The floral business has unique challenges within the retail industry. Its product is perishable, like food, and timing is vital as most orders are tied to special events such as weddings, anniversaries and funerals. Keeping enormous amounts of customer data and working efficiency are both important as product turns over fast and often - 365 days a year.
For most orders, there is also a delivery process. That means a fleet of trucks, complex routing to dozens of local towns daily, and sophisticated computer systems to send and track orders outside the Chicago area.
To complicate things further, Phillip's operates more than a flower delivery business. The company runs a commercial interior plantscaping and holiday decorating division, a retail division, and a design center group featuring a talented team of designers who create unique floral displays for weddings, funerals, parties, and special events.
Despite the complexity of their business, the Phillips have built a reputation for high quality and great service.
"They run a very professional business," said Red Kennicott of wholesale florist Kennicott Brothers, Chicago. "They're very hands-on, they know their customers, they know how to market, and they know their products. They do a great job at following through. You look at JR, he still does some of their buying, he stays on top of the floral market, and that's a market of perishables, it's always changing."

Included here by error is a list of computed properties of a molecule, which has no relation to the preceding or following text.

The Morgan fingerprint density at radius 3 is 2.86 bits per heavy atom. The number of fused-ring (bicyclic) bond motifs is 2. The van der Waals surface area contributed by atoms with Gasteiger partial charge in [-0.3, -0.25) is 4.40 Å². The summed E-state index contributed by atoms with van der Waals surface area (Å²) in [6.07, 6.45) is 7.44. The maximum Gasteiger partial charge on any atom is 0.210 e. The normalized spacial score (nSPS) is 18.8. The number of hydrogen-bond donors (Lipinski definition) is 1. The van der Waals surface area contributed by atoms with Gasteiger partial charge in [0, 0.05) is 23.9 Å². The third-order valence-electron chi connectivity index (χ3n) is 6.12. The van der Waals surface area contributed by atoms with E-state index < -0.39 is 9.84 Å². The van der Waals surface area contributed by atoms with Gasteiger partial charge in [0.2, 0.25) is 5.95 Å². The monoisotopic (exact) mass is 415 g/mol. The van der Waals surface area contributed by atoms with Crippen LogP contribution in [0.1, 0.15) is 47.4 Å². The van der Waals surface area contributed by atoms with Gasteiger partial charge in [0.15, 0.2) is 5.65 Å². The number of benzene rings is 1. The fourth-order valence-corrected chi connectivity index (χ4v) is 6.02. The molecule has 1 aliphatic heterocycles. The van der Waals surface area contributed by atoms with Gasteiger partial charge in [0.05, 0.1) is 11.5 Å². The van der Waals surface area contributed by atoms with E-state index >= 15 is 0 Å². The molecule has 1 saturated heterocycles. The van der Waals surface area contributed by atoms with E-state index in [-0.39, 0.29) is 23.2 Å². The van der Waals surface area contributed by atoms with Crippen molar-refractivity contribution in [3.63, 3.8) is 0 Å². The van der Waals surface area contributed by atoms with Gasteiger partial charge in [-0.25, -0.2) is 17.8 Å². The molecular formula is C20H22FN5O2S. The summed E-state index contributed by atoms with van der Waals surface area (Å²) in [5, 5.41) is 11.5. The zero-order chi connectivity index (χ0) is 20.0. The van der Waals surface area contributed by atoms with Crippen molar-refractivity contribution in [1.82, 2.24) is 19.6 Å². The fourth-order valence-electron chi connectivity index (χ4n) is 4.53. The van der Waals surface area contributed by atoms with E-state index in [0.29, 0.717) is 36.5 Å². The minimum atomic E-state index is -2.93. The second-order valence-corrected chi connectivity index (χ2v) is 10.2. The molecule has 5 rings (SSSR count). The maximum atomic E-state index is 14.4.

A majority of the Phillip's business comes from people ordering flowers for anniversaries, birthdays or other special occasions. But big chunks of sales come from weddings and parties (10 percent), funerals and sympathy (20 percent), and commercial services (15 percent). It keeps the company busy seven days a week.
"People don't stop having babies, being hospitalized, or mourning the loss of loved ones just for weekends or holidays," Jim Phillip said. "There is no day that we're closed. We're not a 24-hour operation, but we're open every day of the year."
To help the company's 10 stores operate as one, the Phillips remodeled a former roller rink just off of Ogden Avenue in Westmont as its design center. While each branch shop still designs and delivers direct, the design center allows for more productive centralized efforts.
More than 70 percent of Phillip's orders come in by phone or the Internet, with the rest coming through the stores. Phillip's operates multiple websites, including www.800florals.com for ordering flowers online, which corresponds to the company's nationally known 1-800-FLORALS phone number; and www.phillipsflowers.com for its commercial interior plants and displays divisions.